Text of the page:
A Movable Feast- Latitude 38 Ensenada Race
|After a shaky start, Newport Ocean Sailing Association's (NOSA) 53rd Newport to Ensenada Race turned out to be a pleasant and relatively quick trip. The 441 boat fleet didn't threaten the all time record (675 boats in 1983), nor was the old Pyewacket 1998 monohull course record of I I hours, 54 minutes ever remotely in danger, of being broken. But as Ensenada Races go and some of them have been pretty grim this was certainly one of the better ones.
With a weather forecast calling for 15 20 knots from the northwest, hopes were high for another year like '98 In an effort to get all 27 classes underway quickly beginning at noon on Friday, April 28, the race committee endeavored to set three simultaneous end to end starting lines for the first time (instead of the usual dual lines). Unfortunately, some of their marks wouldn't stay set in the bouncy conditions, resulting in a one hour, 20 minute delay. The crowd milled around with increasing impatience, watching the wind evaporate as the RC played with the starting line. Some sailors had obviously started partying a bit early, as they vented their frustrations on the VHF radio not a pretty thing to hear.
Eventually, the fleet headed south under hazy skies and in an 8-10 knot westerly. As the afternoon wore on, the wind came aft and most boats had kites up as darkness approached. As always, the question was how far offshore to sail in search of better wind - rhumbline or great circle route? Inside or outside the Coronados? And, more importantly, what's for dinner? For some reason, this race lends itself to gluttony - and most boats pull out all the stops at mealtime for this relatively short 125 mile 'moveable feast'.
We had the pleasure of sailing aboard Jim and Heather Madden's new J/ 160 Stark Raving Mad, the scratch boat in PHRF A. The mood on board was optimistic, as the race conditions allowed us to make good use of our long waterline and gigantic asymmetrical kites. The 'new' Santana album and other CDs played on the deck speakers, cold beer flowed, we were going 9 -10 knots straight towards our waypoint five miles off the Coronados life couldn't get much better. A dinner of lobster tails, steak, and all the trimmings - including a seemingly endless supply of primo wines - completed our happiness.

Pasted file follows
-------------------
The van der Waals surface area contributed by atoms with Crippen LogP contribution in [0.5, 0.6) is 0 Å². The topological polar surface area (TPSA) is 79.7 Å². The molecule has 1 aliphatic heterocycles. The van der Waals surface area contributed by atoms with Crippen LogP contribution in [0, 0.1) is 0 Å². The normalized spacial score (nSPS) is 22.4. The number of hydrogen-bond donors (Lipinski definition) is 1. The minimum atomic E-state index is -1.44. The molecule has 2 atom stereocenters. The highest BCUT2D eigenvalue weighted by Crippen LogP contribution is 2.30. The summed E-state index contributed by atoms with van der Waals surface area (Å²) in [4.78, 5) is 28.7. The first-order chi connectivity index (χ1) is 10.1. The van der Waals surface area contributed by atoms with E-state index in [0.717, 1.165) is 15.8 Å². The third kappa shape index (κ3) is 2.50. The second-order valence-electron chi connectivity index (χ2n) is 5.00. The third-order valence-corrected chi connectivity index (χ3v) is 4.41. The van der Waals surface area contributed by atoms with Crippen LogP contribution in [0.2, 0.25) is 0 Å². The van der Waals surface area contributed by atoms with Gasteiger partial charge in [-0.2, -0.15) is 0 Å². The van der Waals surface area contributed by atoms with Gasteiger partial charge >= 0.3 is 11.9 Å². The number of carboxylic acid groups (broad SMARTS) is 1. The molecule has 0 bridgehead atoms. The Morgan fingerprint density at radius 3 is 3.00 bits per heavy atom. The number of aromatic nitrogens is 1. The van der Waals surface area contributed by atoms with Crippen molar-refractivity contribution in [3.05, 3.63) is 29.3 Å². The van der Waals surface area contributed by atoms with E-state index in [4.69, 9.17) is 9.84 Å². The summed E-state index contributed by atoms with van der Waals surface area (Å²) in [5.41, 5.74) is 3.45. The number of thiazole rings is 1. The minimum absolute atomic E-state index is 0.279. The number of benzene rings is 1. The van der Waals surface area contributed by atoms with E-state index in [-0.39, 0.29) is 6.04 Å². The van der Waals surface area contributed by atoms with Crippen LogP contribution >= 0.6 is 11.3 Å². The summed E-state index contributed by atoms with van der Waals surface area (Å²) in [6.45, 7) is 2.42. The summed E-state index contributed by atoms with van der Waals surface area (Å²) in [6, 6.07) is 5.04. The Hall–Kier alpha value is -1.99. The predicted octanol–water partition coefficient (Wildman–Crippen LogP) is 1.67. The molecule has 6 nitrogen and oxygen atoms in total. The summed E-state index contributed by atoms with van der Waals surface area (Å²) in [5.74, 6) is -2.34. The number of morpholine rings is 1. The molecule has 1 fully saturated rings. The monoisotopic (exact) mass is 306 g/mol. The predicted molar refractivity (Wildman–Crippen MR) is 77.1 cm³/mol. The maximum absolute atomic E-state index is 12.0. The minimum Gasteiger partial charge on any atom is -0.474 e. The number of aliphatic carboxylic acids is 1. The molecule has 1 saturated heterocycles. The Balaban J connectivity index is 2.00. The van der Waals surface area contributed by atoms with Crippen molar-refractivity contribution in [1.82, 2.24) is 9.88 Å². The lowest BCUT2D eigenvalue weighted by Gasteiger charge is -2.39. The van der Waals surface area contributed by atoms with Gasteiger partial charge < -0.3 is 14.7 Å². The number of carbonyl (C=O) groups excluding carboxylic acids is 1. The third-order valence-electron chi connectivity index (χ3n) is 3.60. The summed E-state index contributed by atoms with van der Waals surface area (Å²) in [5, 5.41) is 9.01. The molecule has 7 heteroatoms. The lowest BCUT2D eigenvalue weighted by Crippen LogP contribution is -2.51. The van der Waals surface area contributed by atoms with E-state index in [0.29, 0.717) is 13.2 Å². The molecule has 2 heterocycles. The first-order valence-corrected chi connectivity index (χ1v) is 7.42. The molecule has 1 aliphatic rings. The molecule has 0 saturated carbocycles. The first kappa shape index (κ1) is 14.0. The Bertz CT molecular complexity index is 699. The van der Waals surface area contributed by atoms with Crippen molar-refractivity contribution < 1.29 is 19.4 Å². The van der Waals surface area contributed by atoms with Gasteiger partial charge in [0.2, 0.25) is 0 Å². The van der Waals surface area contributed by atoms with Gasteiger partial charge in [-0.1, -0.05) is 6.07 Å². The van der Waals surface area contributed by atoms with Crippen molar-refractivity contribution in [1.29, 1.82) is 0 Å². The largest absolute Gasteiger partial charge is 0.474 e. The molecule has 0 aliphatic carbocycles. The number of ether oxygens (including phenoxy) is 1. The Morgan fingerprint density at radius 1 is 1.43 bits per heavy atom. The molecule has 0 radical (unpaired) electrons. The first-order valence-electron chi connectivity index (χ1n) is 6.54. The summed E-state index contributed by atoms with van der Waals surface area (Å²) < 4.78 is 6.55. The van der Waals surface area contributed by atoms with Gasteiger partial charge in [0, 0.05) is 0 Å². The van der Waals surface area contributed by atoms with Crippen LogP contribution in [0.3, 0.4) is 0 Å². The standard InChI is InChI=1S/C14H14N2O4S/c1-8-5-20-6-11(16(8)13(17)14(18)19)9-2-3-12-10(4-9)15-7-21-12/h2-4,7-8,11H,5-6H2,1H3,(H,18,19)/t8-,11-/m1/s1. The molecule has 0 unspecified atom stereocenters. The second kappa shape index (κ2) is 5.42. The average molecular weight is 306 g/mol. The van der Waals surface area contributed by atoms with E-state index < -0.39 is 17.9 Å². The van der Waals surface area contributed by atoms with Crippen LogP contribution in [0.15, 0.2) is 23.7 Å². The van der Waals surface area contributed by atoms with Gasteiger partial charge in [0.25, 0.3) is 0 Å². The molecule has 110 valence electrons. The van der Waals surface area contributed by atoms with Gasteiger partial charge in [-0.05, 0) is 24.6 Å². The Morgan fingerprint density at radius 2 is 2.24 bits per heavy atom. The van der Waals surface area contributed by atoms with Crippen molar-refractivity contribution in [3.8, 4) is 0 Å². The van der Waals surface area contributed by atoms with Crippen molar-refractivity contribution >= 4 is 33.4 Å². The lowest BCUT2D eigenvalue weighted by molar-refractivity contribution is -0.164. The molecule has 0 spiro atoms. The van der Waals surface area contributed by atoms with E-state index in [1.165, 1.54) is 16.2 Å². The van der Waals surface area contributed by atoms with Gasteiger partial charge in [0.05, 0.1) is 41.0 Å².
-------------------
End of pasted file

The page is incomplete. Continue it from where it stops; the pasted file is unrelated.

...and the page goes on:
In the dark, everyone took their best guess as to the optimal route. The evening was warm, dry and not particularly windy - a nice night at sea. When the fleet converged in Todos Santos Bay the next morning, Roy Disney's R/P 75 Pyewacket was still leading. Doug Baker's Andrews 70+ Magnitude was just behind, and caught a shift that got them around Pyewacket in the final moments of the race.
Magnitude's time on the course was 15 hours, 57 minutes four minutes ahead of Pyewacket. Adding insult to injury, Don Hughes' R/P 70 Taxi Dancer snuck across the finish line half a boatlength ahead of Pyewacket as well.
Remarkably, Ron Kuntz's 1990 Andrews 53 Cantata, finished just 32 minutes after Magnitude to claim overall honors by a huge margin almost an hour over the next boat. Kuntz's 'slingshot' strategy worked perfectly, as Cantana revelled in 20 knot winds that most boats never saw. "The weather forecast called for gale force winds offshore," said Kuntz, an Oceanside service station operator. 'We stayed about seven miles outside Coronados, and resisted the temptation to head in toward Ensenada too early. We had a game plan and stuck to it."
The sea 'glassed off as day broke, and Stark Raving Mad took several agonizing hours to crawl the last five miles to the finish. We saved our time on all the boats in our class except Dennis Conner's new (and subsequently sold) J/ 120 Stars & Stripes, which beat us by 11 minutes after the handicaps were applied. Conner won PHRF overall, and we were pleased to be second. DC chose to sail in PHRF rather than the 11 boat J/ 120 class, as he had a non class Code 0 and more MIRs - including '99 Rolex Yachtsman of the Year Eric Doyle - than the rules allow. Ironically, Scott Bimberg's Indigo beat DC to Ensenada, having started at the same time one starting line to leeward and using their 'B' sails. Needless to say, Indigo crushed the other 120s.
Boats dribbled into Ensenada for the next 24 hours, some right up until the Sunday noon cutoff. About 75 of the smaller boats took DNFs, victims of light winds that worsened as the weekend went on. But eventually everyone who wanted to get to Ensenada made it down most under sail, some under power, and some in cars. The weekend long party culminated in the Sunday afternoon awards ceremony, where truckloads of trophies were presented. Dana Point YC distinguished itself in three categories: most boats, most trophies and last boat to finish (the Catalina 30 Bon Vivant).
The Ensenada Race generates a million more stories each year, but it's virtually impossible to cover this event coherently. Our advice? Check it out yourself some time love it or hate it, this is one race that every sailor should experience at least once!